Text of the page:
systemd: please stop trying to take over the world :)

Denys Vlasenko dvlasenk at
Tue Jun 14 10:17:05 UTC 2011

On Tue, 2011-06-14 at 09:42 +0200, Lennart Poettering wrote:
> On Mon, 13.06.11 18:01, Denys Vlasenko (dvlasenk at wrote:
> > Maybe. It's not up to a piece of software to decide.
> > In Unix, admins should have power to decide, not programs.
> > Programs provide the means, they don't dictate policies.
> Dude, systemd requires the functionality of the three modules it loads
> explicitly.

systemd requires ipv6.
And you pitch systemd to be used by embedded devices.

Do you really think all embedded devices will be happy with having such
an arbitrary requirement? Heck, I know embedded device people who remove
even ipv4!

> > > > > I think systemd is much more optimized that what existed
> > > > > previously. (what else is parallelization but optimization?) I bet with
> > > > > you that a systemd system (modulo SELinux) can be built in a way that
> > > > > uses much less resources and boot time than one built on Upstart.
> > > > 
> > > > I never used upstart. I used daemontools. I bet you can't beat *that*
> > > > on resource front. Boot time is comparable.
> > > 
> > > daemontools does not support socket activation for parallelizing
> > > execution of servers with its clients. So yes, we can beat *that*.
> > 
> > I said "you can't beat *that* on resource front". On resource front.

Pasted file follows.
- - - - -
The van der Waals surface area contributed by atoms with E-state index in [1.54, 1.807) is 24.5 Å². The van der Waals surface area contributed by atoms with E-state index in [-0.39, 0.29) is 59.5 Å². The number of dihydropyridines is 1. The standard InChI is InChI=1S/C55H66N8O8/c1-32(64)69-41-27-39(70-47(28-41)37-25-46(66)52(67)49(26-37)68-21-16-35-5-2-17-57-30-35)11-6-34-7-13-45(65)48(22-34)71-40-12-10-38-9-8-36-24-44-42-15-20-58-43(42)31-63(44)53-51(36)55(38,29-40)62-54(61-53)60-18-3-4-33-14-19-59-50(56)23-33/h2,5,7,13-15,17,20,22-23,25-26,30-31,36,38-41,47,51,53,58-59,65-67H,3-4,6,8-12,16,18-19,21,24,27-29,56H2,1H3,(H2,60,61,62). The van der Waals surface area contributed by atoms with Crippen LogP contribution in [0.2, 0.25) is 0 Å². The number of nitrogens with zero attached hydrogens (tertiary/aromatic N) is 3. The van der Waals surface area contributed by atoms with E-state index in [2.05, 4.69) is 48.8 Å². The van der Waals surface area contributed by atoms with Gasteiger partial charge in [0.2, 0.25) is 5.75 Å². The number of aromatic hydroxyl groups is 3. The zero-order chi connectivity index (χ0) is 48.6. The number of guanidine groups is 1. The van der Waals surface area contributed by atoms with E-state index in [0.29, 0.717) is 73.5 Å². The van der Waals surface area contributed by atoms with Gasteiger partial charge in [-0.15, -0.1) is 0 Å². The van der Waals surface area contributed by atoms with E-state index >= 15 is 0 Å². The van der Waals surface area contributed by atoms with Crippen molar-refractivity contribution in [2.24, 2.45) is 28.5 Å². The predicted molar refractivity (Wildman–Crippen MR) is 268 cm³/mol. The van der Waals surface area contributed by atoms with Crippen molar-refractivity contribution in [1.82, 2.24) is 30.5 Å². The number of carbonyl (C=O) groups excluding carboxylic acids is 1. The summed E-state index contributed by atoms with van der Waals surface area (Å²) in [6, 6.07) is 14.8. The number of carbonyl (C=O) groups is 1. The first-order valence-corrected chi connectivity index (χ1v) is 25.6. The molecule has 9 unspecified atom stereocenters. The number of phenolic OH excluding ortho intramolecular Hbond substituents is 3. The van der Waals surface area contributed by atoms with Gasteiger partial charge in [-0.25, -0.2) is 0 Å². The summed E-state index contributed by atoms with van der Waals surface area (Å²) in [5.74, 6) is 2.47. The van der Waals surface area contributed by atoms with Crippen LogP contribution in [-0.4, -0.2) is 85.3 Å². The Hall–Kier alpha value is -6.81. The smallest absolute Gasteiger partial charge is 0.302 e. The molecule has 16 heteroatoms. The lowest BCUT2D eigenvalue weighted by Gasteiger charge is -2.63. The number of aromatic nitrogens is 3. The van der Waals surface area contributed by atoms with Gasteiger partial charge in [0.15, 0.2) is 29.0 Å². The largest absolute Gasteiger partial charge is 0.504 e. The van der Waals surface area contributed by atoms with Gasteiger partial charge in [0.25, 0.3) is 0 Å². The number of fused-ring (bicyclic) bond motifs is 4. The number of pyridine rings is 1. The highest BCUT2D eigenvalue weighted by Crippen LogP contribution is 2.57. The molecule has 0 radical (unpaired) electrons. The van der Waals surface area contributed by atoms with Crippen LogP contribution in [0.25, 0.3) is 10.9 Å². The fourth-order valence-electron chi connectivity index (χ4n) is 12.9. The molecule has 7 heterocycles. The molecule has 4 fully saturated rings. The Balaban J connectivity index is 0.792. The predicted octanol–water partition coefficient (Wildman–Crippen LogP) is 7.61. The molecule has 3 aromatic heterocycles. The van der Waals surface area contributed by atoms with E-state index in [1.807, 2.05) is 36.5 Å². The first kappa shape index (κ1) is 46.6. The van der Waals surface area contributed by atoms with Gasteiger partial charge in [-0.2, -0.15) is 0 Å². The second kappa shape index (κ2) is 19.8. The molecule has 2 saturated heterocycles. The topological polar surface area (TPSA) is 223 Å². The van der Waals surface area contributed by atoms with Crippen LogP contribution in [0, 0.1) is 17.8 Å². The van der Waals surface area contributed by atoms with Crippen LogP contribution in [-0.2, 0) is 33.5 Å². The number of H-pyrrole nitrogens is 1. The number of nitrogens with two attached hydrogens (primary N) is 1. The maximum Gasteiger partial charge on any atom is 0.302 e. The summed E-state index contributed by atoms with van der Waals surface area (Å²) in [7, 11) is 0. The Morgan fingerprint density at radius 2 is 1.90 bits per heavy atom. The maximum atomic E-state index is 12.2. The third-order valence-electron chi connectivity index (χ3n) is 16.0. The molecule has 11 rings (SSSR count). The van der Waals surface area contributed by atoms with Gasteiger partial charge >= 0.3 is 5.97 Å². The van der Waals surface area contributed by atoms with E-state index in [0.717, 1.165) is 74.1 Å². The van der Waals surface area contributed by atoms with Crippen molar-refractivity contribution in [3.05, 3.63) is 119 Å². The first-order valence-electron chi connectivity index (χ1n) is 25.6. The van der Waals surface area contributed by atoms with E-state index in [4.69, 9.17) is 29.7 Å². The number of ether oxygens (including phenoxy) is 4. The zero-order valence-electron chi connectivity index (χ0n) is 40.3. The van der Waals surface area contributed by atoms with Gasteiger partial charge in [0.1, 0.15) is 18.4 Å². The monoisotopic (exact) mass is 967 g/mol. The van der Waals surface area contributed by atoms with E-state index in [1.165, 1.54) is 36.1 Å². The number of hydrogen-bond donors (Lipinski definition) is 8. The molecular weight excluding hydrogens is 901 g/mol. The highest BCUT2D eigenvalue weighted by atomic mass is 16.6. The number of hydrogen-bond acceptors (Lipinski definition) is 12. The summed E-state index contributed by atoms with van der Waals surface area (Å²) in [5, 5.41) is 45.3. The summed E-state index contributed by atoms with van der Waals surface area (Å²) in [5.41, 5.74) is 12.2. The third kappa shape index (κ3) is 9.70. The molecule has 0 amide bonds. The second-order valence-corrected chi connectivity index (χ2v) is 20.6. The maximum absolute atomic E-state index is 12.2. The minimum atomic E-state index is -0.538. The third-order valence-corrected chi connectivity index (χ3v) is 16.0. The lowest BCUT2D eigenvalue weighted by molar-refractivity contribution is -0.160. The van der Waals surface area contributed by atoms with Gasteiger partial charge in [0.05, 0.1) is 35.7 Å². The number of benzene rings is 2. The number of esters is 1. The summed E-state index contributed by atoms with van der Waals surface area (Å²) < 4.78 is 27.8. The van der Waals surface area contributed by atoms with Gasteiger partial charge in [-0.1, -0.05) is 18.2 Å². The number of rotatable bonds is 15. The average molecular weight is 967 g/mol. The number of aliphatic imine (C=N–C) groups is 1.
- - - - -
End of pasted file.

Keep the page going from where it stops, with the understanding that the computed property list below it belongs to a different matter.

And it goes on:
> > Can you beat it on resource front?
> I mean, this is like comparing apples and oranges. systemd gives you an
> OS building box, daemontools nothing but a service supervisor.

Which is what I *like* about daemontools. It's Unix way to be "nothing
but" a tool for one purpose, ans serve it well.

> If you
> use daemontools you also need an init system, and boot scripts, and
> everything else. So yeah, if you compare systemd and
> daemontools+sysvinit+initscripts then, hell yeah, I can beat that.

This is not true.

daemontools can be set up in a way than most init scripts are
no longer necessary. It also achieves parallelized start.

It can also be used as an init replacement, but unlike systemd, it does
not make it a requirement.

On my home machine I use a separate init (which does only child
reaping), daemontools, and a very small set of init scripts (yes,
horror, shell scripts). It starts in about 3 seconds. The system fully
booted to text mode uses 20 megs of RAM total, all processes plus
kernel, but excluding fs cache.

You can't beat that. In fact, you are yet to reply why systemd uses
eleven megs of RAM all by itself.

daemontools don't do socket activation, therefore I'm not proposing
we use daemontools instead of systems.  IOW, I do not claim that
daemontools is a better service management tool that systemd.

I do argue that deamontools goal to provide ONLY service management
instead of being "shampoo and conditioner in one pack" is a better

> > > Hmm? systemd is an init system, so it is of course PID 1.
> > 
> > Again. *Why it has to have PID 1* to spawn and control services?
> > Can you please answer this?
> Yupp, read up on Unix. Only PID 1 gets SIGCHLD for daemonized
> processes.

Why service daemon needs to receive death notifications from daemonized


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